Skip to the content

The Veritable Vegetable… Harvest Home Grown Happiness

By Dawn Oldfield, Collin County Master Gardener

Things just taste better when they are fresh from the garden. There is absolutely nothing that compares with the taste of a homegrown tomato. What’s not to savor about that sweet-tart flavor as the juices drip down your chin? Combine with fresh-picked peppers for a salsa that sings summertime!

By the time you are reading this article, it is a little late for Texans to plant cool-weather plants like lettuce, radish and onions. But don’t let a date on the calendar stop you! There is still time to grow some of your favorite veggies. Warm-season crops, which include beans, corn, cucumbers, squash, okra, peppers, and tomatoes, can still be planted and harvested until the first major frost.

Whether you are a newcomer to gardening, or find Texas soils and climate too intimidating, not to worry. The Collin County Master Gardeners Association has tried-and-true tips to help you find success in the garden.

Choose carefully when selecting the location for your vegetable garden. Consider a sideyard that has been ignored and abused. Is it a potential space to nurture nature’s bounty?
Plants will perform best in well-drained soil that receives at least 8 hours of sunlight daily. If possible, avoid windy locations, and locate near an easily accessible water source.

Successful gardens are built one step at a time. Each step is as important as the next. First and foremost, you need to amend the soil. It is very important to add organic matter. Organic matter raises the soil's nutrient levels. The soil in Collin County is very alkaline, and Lake Lavon water is also alkaline, which leaches nitrogen. And, nitrogen is what makes plants green and grow. And be mindful about watering. The most critical thing is watering. More plants are killed by over-watering than by not enough. Vegetables need about one inch of water per week, either from rain or irrigation. If rain has been scarce, hand water in the morning or consider a drip irrigation system.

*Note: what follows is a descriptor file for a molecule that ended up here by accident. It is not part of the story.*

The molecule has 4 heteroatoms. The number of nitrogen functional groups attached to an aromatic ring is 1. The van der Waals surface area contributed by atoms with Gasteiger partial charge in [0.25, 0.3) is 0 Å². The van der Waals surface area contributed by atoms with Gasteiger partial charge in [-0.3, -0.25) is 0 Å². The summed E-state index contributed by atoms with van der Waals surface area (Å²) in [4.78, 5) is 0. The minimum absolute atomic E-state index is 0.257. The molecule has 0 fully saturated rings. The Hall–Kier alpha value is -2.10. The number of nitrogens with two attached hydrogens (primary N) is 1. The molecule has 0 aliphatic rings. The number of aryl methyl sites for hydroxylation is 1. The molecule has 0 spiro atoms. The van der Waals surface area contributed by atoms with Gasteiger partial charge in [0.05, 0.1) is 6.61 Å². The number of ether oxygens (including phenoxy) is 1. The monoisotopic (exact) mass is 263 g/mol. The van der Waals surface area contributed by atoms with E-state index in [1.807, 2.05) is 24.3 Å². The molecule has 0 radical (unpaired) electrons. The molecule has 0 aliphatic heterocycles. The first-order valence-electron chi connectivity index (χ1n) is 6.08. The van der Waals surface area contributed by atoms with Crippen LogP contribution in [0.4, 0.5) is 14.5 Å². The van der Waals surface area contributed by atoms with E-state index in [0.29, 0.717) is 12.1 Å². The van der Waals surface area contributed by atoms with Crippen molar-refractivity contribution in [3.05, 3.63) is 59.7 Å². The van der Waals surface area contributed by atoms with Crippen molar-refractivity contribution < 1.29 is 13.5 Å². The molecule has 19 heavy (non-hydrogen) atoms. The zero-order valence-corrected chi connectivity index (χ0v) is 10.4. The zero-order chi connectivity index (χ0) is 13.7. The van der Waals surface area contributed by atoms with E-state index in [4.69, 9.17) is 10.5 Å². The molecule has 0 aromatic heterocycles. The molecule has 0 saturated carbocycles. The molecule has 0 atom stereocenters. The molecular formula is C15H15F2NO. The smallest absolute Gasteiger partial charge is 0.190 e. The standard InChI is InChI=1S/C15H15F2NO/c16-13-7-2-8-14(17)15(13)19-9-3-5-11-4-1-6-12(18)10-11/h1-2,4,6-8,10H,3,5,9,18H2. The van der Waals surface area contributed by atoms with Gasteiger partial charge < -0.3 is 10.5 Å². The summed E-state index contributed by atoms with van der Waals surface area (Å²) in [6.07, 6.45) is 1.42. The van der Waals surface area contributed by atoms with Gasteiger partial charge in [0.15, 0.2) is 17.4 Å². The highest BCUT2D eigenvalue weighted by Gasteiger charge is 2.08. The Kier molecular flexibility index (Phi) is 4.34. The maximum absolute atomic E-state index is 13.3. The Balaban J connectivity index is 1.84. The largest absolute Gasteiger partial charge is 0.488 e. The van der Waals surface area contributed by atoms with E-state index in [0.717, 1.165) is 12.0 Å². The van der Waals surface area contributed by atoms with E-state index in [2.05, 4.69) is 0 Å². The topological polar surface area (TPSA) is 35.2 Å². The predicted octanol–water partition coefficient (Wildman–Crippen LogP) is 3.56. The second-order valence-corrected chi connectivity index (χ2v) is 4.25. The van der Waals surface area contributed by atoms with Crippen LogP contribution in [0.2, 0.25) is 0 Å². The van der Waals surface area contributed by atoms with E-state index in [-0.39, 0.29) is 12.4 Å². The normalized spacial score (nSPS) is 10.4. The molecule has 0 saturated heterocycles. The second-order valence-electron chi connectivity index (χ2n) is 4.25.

Start small. A 3’ to 4’ wide bed is ideal as you can easily work from either side. You can make it as long as you want. Even with a tiny lot, you can successfully grow vegetables in raised beds, containers and on vertical supports. Almost anything that can be grown in the ground can be grown using any of these methods. Just be sure to space plants accordingly to allow for airflow and mature plant height. If you can plant your plot next to a fence, attach a trellis or wire and use that space for plants that need vertical support. Beans and cucumbers will climb up the fence, leaving you more room in the bed for other vegetables.

While the best time to start your vegetable garden beds is in early spring, you can still plant tomatoes and pepper transplants in late spring. They just won’t produce the yield they would have if planted earlier in the spring. CCMGA recommends planting varieties that produce small to medium size tomatoes, such as a Patio or Cherry. Larger varieties can split in our summer heat. For best results, select varieties that have disease resistance. Look for “VF”, “VFN”, and “VFNT” after the cultivar name.

Cherry tomatoes love summer!
There are many varieties that don’t seem to mind the heat, especially Sweet 100. And, even though their fruit is small, be sure to allow plenty of space for them to grow. They can be very tall and rambling. One standard cherry tomato plant typically yields enough fruit for a family.

It has often been said that to get children to eat their vegetables, encourage them to join you in the garden to help grow and harvest the fruits of their labor. It is important for your kids to be successful. Let them grow a pepper plant or cherry tomato in a pot. Let them plant it, and teach them to water and nurture that plant. They will get a crop. You can get more return – in fruit and smiles – from one cherry tomato plant.

Okra is to the South as rhubarb is to the North. One or two okra plants will easily produce enough for a family of four, as will one zucchini plant. Don’t get carried away with too many plants. You’ll be overwhelmed. Grow small quantities of your favorite herbs and vegetables that you will use in your kitchen. Have an abundant crop? Share with family, friends and neighbors.

Our Texas climate provides seasons that offer an opportunity for a prolonged harvest of fresh vegetables, saving on food costs and giving your family fresh, nutritional produce.

Visit the Aggie website,, for a list of vegetable varieties best suited for Collin County. 

Join our Email List

Stay informed about upcoming events and timely garden topics.